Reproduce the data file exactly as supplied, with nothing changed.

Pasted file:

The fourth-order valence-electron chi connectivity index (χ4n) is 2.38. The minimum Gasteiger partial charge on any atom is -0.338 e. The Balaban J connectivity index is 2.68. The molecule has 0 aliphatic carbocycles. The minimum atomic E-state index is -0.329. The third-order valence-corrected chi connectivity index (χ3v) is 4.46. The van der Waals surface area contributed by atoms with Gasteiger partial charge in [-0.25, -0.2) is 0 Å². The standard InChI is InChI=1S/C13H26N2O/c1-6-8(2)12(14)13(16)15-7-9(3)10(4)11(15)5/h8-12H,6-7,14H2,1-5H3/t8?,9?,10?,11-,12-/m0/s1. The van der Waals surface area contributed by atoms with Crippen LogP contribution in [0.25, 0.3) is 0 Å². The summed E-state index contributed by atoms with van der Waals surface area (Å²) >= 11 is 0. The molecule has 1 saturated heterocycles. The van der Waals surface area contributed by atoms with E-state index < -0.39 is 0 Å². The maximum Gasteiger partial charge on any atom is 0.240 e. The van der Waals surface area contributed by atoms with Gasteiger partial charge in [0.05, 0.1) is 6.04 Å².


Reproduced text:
The fourth-order valence-electron chi connectivity index (χ4n) is 2.38. The minimum Gasteiger partial charge on any atom is -0.338 e. The Balaban J connectivity index is 2.68. The molecule has 0 aliphatic carbocycles. The minimum atomic E-state index is -0.329. The third-order valence-corrected chi connectivity index (χ3v) is 4.46. The van der Waals surface area contributed by atoms with Gasteiger partial charge in [-0.25, -0.2) is 0 Å². The standard InChI is InChI=1S/C13H26N2O/c1-6-8(2)12(14)13(16)15-7-9(3)10(4)11(15)5/h8-12H,6-7,14H2,1-5H3/t8?,9?,10?,11-,12-/m0/s1. The van der Waals surface area contributed by atoms with Crippen LogP contribution in [0.25, 0.3) is 0 Å². The summed E-state index contributed by atoms with van der Waals surface area (Å²) >= 11 is 0. The molecule has 1 saturated heterocycles. The van der Waals surface area contributed by atoms with E-state index < -0.39 is 0 Å². The maximum Gasteiger partial charge on any atom is 0.240 e. The van der Waals surface area contributed by atoms with Gasteiger partial charge in [0.05, 0.1) is 6.04 Å².